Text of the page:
Machiavellian machinations that would lead to Netanyahu being picked first to form a new coalition, however, would crush the center-left. The sight of Netanyahu remaining in the driver’s seat rather than being relegated to the sidelines – for the first time in a decade - in the wake of his clear-cut defeat in the election would be, for most Gantz voters, way too much to bear.
Distrust runs so high, in fact, that many of his opponents suspect that with Rivlin’s mandate in hand, Netanyahu could very well “engineer” a national emergency that would break Kahol Lavan’s total opposition to participating in a government in which he continues to serve as prime minister. Gantz and Co. would be outplayed and outmaneuvered, not for the first time.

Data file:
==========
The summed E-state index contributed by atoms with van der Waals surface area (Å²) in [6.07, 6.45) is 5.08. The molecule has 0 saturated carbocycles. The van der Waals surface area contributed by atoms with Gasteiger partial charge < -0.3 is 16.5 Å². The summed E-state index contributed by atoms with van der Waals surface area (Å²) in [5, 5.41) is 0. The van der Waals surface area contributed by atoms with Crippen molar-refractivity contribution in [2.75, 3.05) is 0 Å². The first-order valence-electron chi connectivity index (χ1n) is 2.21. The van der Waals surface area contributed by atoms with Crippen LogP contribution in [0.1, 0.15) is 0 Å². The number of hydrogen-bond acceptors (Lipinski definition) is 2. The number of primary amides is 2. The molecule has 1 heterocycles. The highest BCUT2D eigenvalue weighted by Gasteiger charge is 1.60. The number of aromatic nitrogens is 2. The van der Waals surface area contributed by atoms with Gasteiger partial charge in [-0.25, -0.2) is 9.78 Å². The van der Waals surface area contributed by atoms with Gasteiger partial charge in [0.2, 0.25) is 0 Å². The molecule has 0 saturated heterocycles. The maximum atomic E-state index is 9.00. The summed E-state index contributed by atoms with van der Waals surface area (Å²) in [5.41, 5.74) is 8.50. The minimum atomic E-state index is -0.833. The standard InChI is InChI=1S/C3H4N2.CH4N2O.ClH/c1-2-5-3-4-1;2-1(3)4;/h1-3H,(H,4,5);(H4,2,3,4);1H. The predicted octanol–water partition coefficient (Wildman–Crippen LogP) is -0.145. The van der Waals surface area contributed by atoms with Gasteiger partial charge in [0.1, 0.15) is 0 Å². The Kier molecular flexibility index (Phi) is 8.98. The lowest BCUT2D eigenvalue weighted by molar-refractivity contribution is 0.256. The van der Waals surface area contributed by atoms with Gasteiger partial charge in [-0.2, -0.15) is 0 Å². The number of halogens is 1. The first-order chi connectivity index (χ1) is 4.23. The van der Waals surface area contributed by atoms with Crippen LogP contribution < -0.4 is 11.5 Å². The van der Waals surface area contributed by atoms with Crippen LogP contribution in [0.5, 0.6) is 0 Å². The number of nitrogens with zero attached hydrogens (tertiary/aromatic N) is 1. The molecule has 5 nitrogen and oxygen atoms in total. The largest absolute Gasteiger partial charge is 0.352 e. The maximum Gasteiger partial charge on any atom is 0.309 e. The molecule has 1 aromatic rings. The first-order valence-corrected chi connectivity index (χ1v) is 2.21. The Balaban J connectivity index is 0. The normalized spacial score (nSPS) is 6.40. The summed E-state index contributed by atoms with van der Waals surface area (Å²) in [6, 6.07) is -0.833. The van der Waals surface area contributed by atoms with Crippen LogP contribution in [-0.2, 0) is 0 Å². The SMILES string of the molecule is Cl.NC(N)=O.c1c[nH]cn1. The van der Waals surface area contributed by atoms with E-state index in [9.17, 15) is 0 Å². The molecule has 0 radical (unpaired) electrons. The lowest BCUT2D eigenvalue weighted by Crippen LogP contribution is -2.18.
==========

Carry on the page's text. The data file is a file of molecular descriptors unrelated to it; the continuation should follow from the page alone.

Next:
Perhaps it’s all a clever spin, justifying Gantz’s lukewarm reaction to his new Arab endorsers and setting himself up as Rivlin’s reluctant appointee rather than eager beaver. Nonetheless, with the exception of Israel’s core leftist base, the Joint List’s change of face garnered very little enthusiasm among most Israeli politicians. They turned out to be much bolder in demanding change of Arabs than for acknowledging it when it starts to appear.
Optimists can hope that once constituted, a Gantz government would be far more forthcoming toward Arabs and engage in serious efforts to rectify decades of government discrimination. Pessimists will fear that once their overtures are spurned, Israeli Arabs might turn in a contrary direction, closer to the nightmares that the right routinely conjures for purely political gain.